#2
Pros - Extended range basically, wide neck feels more comfortable to some people

Cons - Wide neck feels bad to some people.
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#3
Pros - Good for Progressive Metal
Cons - ****ty for everything else
rJ KaHLoN
#4
Quote by rjkahlon
Pros - Good for Progressive Metal
Cons - ****ty for everything else

not nessassarily.(sp?) i wrote a country song once using a 7 string acoustic once.
#5
Quote by Doodleface
Pros - Extended range basically, wide neck feels more comfortable to some people

Cons - Wide neck feels bad to some people.

about sums is up
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#6
Quote by rjkahlon
Pros - Good for Progressive Metal
Cons - ****ty for everything else

lies

i've use my 7 string at a jazz jam night a couple of times. they're great for scale runs because theres the extra string with seems to make all your runs so much longer.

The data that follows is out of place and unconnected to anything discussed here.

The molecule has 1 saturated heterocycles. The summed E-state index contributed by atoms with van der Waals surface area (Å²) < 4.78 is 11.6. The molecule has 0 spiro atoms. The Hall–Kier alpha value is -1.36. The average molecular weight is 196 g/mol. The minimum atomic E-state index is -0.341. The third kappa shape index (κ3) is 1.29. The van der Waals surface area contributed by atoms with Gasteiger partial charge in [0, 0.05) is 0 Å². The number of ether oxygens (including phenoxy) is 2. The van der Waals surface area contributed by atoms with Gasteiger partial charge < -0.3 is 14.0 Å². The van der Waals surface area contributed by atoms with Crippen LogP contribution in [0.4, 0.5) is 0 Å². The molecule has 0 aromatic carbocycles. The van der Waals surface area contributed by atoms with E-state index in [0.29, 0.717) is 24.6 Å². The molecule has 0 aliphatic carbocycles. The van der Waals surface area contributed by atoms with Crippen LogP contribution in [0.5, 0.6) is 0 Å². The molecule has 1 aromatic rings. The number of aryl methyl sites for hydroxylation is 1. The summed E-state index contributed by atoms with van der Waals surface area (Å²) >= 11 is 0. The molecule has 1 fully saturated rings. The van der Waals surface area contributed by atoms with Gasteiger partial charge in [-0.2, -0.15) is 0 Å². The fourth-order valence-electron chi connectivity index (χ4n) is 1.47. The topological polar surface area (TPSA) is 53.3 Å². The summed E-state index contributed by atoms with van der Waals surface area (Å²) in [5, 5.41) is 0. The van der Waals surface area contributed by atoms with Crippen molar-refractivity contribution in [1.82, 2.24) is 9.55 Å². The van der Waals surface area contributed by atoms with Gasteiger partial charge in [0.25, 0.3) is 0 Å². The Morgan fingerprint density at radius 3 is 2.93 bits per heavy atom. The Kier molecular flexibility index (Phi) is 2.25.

for me the cons are getting a brighter overdrive sound of it. you have to completely change the settings on your amp from what you have it set to for your 6 string.

its great for writing chug chug metal riffs on that open B or A string.
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#7
good for any type of music, as long as you don't limit your imagination. i honestly don't find any cons in owning one.
#9
the con is playing hendrix or RHCP-style thumb over the neck stuff. You can still do it with a modified bar but it is a bit less comfortable/easy. The problem, btw, isn't the wider neck(7strings can have a smaller neck then a 6string) it's that you have an extra string in the way. If you don't mind having a different bass note then go right ahead. The other thing is buying strings/nuts/pickups/bridges etc are more limited. If you want to mod a guitar it's probably easier with a 6-string depending on what you're doing. Bit heavier in general too.